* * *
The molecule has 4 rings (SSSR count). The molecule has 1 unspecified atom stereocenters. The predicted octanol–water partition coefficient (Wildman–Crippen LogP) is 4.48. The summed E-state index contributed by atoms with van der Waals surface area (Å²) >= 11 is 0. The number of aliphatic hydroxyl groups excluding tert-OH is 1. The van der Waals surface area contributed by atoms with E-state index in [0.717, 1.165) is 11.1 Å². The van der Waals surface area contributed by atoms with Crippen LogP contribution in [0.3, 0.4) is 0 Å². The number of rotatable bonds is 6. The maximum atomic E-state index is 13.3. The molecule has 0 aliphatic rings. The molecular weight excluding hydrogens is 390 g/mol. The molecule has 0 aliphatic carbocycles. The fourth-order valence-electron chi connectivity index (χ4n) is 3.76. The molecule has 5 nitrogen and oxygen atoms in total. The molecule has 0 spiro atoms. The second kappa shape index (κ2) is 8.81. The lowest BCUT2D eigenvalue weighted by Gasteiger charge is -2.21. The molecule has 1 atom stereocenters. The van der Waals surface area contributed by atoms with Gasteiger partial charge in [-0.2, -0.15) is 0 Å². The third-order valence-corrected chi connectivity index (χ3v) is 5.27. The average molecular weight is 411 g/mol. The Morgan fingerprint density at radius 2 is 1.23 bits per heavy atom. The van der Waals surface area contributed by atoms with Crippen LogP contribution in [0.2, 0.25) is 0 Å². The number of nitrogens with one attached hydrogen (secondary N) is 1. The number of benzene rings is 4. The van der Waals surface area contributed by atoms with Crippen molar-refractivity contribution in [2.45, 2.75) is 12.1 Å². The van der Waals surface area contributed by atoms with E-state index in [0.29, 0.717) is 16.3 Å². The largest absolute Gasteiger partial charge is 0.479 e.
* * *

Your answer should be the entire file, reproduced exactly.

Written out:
The molecule has 4 rings (SSSR count). The molecule has 1 unspecified atom stereocenters. The predicted octanol–water partition coefficient (Wildman–Crippen LogP) is 4.48. The summed E-state index contributed by atoms with van der Waals surface area (Å²) >= 11 is 0. The number of aliphatic hydroxyl groups excluding tert-OH is 1. The van der Waals surface area contributed by atoms with E-state index in [0.717, 1.165) is 11.1 Å². The van der Waals surface area contributed by atoms with Crippen LogP contribution in [0.3, 0.4) is 0 Å². The number of rotatable bonds is 6. The maximum atomic E-state index is 13.3. The molecule has 0 aliphatic rings. The molecular weight excluding hydrogens is 390 g/mol. The molecule has 0 aliphatic carbocycles. The fourth-order valence-electron chi connectivity index (χ4n) is 3.76. The molecule has 5 nitrogen and oxygen atoms in total. The molecule has 0 spiro atoms. The second kappa shape index (κ2) is 8.81. The lowest BCUT2D eigenvalue weighted by Gasteiger charge is -2.21. The molecule has 1 atom stereocenters. The van der Waals surface area contributed by atoms with Gasteiger partial charge in [-0.2, -0.15) is 0 Å². The third-order valence-corrected chi connectivity index (χ3v) is 5.27. The average molecular weight is 411 g/mol. The Morgan fingerprint density at radius 2 is 1.23 bits per heavy atom. The van der Waals surface area contributed by atoms with Crippen LogP contribution in [0.2, 0.25) is 0 Å². The number of nitrogens with one attached hydrogen (secondary N) is 1. The number of benzene rings is 4. The van der Waals surface area contributed by atoms with Crippen molar-refractivity contribution in [2.45, 2.75) is 12.1 Å². The van der Waals surface area contributed by atoms with E-state index in [0.29, 0.717) is 16.3 Å². The largest absolute Gasteiger partial charge is 0.479 e.